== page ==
How do I change the hostname of a worker node in an ACK cluster?

After you create an ACK cluster, you cannot directly change the hostnames of worker nodes. If you want to change the hostname of a worker node, modify the node naming rule of the relevant node pool, remove the worker node from the node pool, and then add the worker node to the node pool again.

Note

When you create an ACK cluster, you can modify the hostnames of worker nodes in the Custom Node Name section. For more information, see Create an ACK managed cluster.

  1. Remove the worker node.

    1. Log on to the ACK console. In the left-side navigation pane, click Clusters.

    2. In the left-side navigation pane of the details page, choose Nodes > Nodes.

    3. On the Nodes page, find the worker node that you want to remove and choose More > Remove in the Actions column.

    4. In the dialog box that appears, select I understand the above information and want to remove the node(s). and click OK.

  2. Add the worker node to the node pool again. For more information, see the Manually add nodes section of the "Add existing ECS instances to an ACK cluster" topic.

    Then, the worker node is renamed based on the new node naming rule of the node pool.

How do I manually update the kernel version of GPU-accelerated nodes in a cluster?

To manually update the kernel version of GPU-accelerated nodes in a cluster, perform the following steps:

Note

The current kernel version is earlier than 3.10.0-957.21.3.

Confirm the kernel version to which you want to update. Proceed with caution when you perform the update.

The following procedure shows how to update the NVIDIA driver. Details about how to update the kernel version are not shown.

  1. Obtain the kubeconfig file of the cluster and use kubectl to connect to the cluster.

  2. Set the GPU-accelerated node that you want to manage to the Unschedulable state. In this example, the node cn-beijing.i-2ze19qyi8votgjz12345 is used.

    kubectl cordon cn-beijing.i-2ze19qyi8votgjz12345
    
    node/cn-beijing.i-2ze19qyi8votgjz12345 already cordoned
  3. Migrate the pods on the GPU-accelerated node to other nodes.

    kubectl drain cn-beijing.i-2ze19qyi8votgjz12345 --grace-period=120 --ignore-daemonsets=true
    
    node/cn-beijing.i-2ze19qyi8votgjz12345 cordoned
    WARNING: Ignoring DaemonSet-managed pods: flexvolume-9scb4, kube-flannel-ds-r2qmh, kube-proxy-worker-l62sf, logtail-ds-f9vbg
    pod/nginx-ingress-controller-78d847fb96-5fkkw evicted
  4. Uninstall the existing nvidia-driver.

    Note

    In this example, the uninstalled driver version is 384.111. If your driver version is not 384.111, download the installation package of your driver from the official NVIDIA website and update the driver to 384.111 first.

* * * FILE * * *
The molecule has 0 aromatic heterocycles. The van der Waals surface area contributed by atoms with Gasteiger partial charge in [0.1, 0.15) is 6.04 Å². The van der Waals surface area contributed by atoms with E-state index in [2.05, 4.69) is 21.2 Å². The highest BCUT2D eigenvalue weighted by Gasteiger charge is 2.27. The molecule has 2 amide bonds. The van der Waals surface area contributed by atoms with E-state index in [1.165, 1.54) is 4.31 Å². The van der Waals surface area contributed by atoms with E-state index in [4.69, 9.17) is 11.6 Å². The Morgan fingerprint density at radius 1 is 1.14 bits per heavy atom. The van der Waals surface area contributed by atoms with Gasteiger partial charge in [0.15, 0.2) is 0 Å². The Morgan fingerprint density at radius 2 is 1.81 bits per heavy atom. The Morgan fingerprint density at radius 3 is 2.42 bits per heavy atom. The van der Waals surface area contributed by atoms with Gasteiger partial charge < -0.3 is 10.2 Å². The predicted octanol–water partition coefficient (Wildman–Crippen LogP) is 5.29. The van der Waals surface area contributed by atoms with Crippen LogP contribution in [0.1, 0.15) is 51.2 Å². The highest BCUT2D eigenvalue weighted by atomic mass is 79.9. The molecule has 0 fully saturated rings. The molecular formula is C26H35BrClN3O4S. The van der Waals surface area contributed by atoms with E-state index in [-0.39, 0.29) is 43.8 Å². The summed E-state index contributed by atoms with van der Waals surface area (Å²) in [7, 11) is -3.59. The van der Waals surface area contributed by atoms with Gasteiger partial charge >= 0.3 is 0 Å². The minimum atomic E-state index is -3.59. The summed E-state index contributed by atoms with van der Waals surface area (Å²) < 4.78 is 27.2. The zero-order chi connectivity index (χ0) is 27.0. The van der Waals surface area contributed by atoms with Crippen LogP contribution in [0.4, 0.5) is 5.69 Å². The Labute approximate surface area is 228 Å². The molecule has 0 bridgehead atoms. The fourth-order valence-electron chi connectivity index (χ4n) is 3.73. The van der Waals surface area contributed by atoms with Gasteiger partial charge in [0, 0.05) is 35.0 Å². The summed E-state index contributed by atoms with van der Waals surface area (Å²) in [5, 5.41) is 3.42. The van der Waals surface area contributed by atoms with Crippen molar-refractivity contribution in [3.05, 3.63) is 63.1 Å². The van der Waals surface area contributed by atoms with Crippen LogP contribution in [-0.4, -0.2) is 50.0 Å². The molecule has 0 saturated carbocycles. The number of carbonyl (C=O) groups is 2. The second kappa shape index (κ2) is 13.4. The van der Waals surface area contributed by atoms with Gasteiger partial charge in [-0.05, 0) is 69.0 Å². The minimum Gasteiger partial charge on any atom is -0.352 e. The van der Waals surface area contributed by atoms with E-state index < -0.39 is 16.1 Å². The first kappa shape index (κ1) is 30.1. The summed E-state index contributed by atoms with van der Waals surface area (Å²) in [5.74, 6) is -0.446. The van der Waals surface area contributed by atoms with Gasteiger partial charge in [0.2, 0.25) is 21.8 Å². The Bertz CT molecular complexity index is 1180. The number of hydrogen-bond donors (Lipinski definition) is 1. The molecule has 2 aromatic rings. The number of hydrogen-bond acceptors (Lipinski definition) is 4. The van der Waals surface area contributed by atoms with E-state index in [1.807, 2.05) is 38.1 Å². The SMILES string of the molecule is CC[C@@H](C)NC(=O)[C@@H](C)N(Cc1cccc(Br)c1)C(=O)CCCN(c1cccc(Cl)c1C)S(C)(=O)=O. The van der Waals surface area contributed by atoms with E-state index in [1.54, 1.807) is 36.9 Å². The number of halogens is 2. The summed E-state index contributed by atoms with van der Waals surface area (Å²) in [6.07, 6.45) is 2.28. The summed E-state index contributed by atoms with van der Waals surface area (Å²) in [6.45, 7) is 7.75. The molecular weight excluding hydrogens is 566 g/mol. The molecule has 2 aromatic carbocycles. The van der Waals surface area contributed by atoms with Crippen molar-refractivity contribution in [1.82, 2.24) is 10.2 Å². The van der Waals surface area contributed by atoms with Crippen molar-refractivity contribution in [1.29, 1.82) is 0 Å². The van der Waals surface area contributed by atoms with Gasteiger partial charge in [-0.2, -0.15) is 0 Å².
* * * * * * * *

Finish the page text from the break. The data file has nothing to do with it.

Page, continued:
1. Log on to the GPU-accelerated node and run the nvidia-smi command to check the driver version.

      sudo nvidia-smi -a | grep 'Driver Version'
      Driver Version                      : 384.111
    2. Download the driver installation package.

      sudo cd /tmp/
      sudo curl -O https://cn.download.nvidia.cn/tesla/384.111/NVIDIA-Linux-x86_64-384.111.run
      Note

      The installation package is required for uninstalling the NVIDIA driver.

    3. Uninstall the driver.

      sudo chmod u+x NVIDIA-Linux-x86_64-384.111.run
      sudo sh ./NVIDIA-Linux-x86_64-384.111.run --uninstall -a -s -q
  5. Update the kernel.

    Update the kernel version based on your business requirements.

  6. Restart the GPU-accelerated node.

    sudo reboot
  7. Log on to the GPU node and run the following command to install the kernel-devel package.

    sudo yum install -y kernel-devel-$(uname -r)
  8. Go to the official NVIDIA website to download the required driver and install it on the GPU-accelerated node. In this example, the driver version 410.79 is used.

    sudo cd /tmp/
    sudo curl -O https://cn.download.nvidia.cn/tesla/410.79/NVIDIA-Linux-x86_64-410.79.run
    sudo chmod u+x NVIDIA-Linux-x86_64-410.79.run
    sudo sh ./NVIDIA-Linux-x86_64-410.79.run -a -s -q
    
    warm up GPU
    sudo nvidia-smi -pm 1 || true
    sudo nvidia-smi -acp 0 || true
    sudo nvidia-smi --auto-boost-default=0 || true
    sudo nvidia-smi --auto-boost-permission=0 || true
    sudo nvidia-modprobe -u -c=0 -m || true
  9. Make sure that the /etc/rc.d/rc.local file includes the following configurations. Otherwise, add the following configurations to the file.